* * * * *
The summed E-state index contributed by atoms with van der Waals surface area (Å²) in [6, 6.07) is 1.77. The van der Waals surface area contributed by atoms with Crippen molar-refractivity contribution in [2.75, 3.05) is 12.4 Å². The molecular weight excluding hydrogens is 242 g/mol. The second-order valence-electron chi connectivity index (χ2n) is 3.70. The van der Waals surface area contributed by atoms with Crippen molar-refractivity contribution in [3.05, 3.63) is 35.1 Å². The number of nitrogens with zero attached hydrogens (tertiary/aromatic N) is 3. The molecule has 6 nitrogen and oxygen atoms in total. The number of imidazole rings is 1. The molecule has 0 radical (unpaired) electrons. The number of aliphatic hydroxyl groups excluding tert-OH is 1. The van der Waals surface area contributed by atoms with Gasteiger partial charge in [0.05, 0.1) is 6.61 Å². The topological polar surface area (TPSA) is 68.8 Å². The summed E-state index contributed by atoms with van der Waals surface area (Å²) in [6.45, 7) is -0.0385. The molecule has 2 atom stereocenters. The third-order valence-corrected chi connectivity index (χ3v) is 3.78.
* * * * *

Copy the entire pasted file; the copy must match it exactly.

The summed E-state index contributed by atoms with van der Waals surface area (Å²) in [6, 6.07) is 1.77. The van der Waals surface area contributed by atoms with Crippen molar-refractivity contribution in [2.75, 3.05) is 12.4 Å². The molecular weight excluding hydrogens is 242 g/mol. The second-order valence-electron chi connectivity index (χ2n) is 3.70. The van der Waals surface area contributed by atoms with Crippen molar-refractivity contribution in [3.05, 3.63) is 35.1 Å². The number of nitrogens with zero attached hydrogens (tertiary/aromatic N) is 3. The molecule has 6 nitrogen and oxygen atoms in total. The number of imidazole rings is 1. The molecule has 0 radical (unpaired) electrons. The number of aliphatic hydroxyl groups excluding tert-OH is 1. The van der Waals surface area contributed by atoms with Gasteiger partial charge in [0.05, 0.1) is 6.61 Å². The topological polar surface area (TPSA) is 68.8 Å². The summed E-state index contributed by atoms with van der Waals surface area (Å²) in [6.45, 7) is -0.0385. The molecule has 2 atom stereocenters. The third-order valence-corrected chi connectivity index (χ3v) is 3.78.